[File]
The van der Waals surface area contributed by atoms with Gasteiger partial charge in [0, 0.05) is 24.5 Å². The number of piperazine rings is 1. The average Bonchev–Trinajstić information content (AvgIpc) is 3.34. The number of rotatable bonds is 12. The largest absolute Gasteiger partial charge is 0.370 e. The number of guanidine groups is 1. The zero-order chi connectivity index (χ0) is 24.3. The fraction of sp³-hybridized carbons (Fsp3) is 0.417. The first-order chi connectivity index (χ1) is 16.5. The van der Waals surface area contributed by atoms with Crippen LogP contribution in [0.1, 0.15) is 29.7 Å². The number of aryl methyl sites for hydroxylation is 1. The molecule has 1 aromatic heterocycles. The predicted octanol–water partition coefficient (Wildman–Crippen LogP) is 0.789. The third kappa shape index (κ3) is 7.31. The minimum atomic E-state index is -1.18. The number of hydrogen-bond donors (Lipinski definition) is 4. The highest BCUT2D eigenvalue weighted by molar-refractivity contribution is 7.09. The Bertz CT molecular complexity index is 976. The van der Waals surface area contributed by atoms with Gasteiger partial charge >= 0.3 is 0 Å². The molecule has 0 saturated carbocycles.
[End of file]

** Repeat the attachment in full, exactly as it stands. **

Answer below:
The van der Waals surface area contributed by atoms with Gasteiger partial charge in [0, 0.05) is 24.5 Å². The number of piperazine rings is 1. The average Bonchev–Trinajstić information content (AvgIpc) is 3.34. The number of rotatable bonds is 12. The largest absolute Gasteiger partial charge is 0.370 e. The number of guanidine groups is 1. The zero-order chi connectivity index (χ0) is 24.3. The fraction of sp³-hybridized carbons (Fsp3) is 0.417. The first-order chi connectivity index (χ1) is 16.5. The van der Waals surface area contributed by atoms with Crippen LogP contribution in [0.1, 0.15) is 29.7 Å². The number of aryl methyl sites for hydroxylation is 1. The molecule has 1 aromatic heterocycles. The predicted octanol–water partition coefficient (Wildman–Crippen LogP) is 0.789. The third kappa shape index (κ3) is 7.31. The minimum atomic E-state index is -1.18. The number of hydrogen-bond donors (Lipinski definition) is 4. The highest BCUT2D eigenvalue weighted by molar-refractivity contribution is 7.09. The Bertz CT molecular complexity index is 976. The van der Waals surface area contributed by atoms with Gasteiger partial charge >= 0.3 is 0 Å². The molecule has 0 saturated carbocycles.